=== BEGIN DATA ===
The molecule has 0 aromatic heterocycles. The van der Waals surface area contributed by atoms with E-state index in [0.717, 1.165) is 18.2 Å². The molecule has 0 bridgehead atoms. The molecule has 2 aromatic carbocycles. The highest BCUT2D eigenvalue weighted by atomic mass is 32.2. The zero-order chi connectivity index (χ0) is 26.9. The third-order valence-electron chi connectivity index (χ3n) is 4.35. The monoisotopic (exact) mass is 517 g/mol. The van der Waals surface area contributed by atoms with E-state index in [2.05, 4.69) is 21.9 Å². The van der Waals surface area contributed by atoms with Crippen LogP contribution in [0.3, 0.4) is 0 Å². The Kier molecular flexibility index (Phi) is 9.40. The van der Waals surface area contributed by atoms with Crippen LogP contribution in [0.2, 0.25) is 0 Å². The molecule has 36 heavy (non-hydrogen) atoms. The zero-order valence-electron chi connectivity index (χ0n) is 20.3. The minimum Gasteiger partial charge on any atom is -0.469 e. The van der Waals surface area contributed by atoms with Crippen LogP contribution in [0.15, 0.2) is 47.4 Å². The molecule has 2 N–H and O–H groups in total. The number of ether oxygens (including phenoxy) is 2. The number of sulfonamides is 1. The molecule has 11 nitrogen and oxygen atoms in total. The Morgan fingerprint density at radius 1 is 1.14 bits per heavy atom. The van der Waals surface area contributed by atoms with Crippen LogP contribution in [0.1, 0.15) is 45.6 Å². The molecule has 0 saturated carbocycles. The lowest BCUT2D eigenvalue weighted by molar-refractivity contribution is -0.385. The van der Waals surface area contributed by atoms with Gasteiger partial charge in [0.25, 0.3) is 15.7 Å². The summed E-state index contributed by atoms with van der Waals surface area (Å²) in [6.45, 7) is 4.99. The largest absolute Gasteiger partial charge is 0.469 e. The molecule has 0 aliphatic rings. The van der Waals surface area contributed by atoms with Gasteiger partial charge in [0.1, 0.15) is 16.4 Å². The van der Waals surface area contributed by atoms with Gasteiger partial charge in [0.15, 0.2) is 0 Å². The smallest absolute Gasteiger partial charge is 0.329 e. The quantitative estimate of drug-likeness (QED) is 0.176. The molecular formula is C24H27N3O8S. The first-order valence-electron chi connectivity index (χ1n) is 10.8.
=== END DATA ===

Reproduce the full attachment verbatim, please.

The molecule has 0 aromatic heterocycles. The van der Waals surface area contributed by atoms with E-state index in [0.717, 1.165) is 18.2 Å². The molecule has 0 bridgehead atoms. The molecule has 2 aromatic carbocycles. The highest BCUT2D eigenvalue weighted by atomic mass is 32.2. The zero-order chi connectivity index (χ0) is 26.9. The third-order valence-electron chi connectivity index (χ3n) is 4.35. The monoisotopic (exact) mass is 517 g/mol. The van der Waals surface area contributed by atoms with E-state index in [2.05, 4.69) is 21.9 Å². The van der Waals surface area contributed by atoms with Crippen LogP contribution in [0.3, 0.4) is 0 Å². The Kier molecular flexibility index (Phi) is 9.40. The van der Waals surface area contributed by atoms with Crippen LogP contribution in [0.2, 0.25) is 0 Å². The molecule has 36 heavy (non-hydrogen) atoms. The zero-order valence-electron chi connectivity index (χ0n) is 20.3. The minimum Gasteiger partial charge on any atom is -0.469 e. The van der Waals surface area contributed by atoms with Crippen LogP contribution in [0.15, 0.2) is 47.4 Å². The molecule has 2 N–H and O–H groups in total. The number of ether oxygens (including phenoxy) is 2. The number of sulfonamides is 1. The molecule has 11 nitrogen and oxygen atoms in total. The Morgan fingerprint density at radius 1 is 1.14 bits per heavy atom. The van der Waals surface area contributed by atoms with Crippen LogP contribution in [0.1, 0.15) is 45.6 Å². The molecule has 0 saturated carbocycles. The lowest BCUT2D eigenvalue weighted by molar-refractivity contribution is -0.385. The van der Waals surface area contributed by atoms with Gasteiger partial charge in [0.25, 0.3) is 15.7 Å². The summed E-state index contributed by atoms with van der Waals surface area (Å²) in [6.45, 7) is 4.99. The largest absolute Gasteiger partial charge is 0.469 e. The molecule has 0 aliphatic rings. The van der Waals surface area contributed by atoms with Gasteiger partial charge in [0.1, 0.15) is 16.4 Å². The van der Waals surface area contributed by atoms with Gasteiger partial charge in [0.15, 0.2) is 0 Å². The smallest absolute Gasteiger partial charge is 0.329 e. The quantitative estimate of drug-likeness (QED) is 0.176. The molecular formula is C24H27N3O8S. The first-order valence-electron chi connectivity index (χ1n) is 10.8.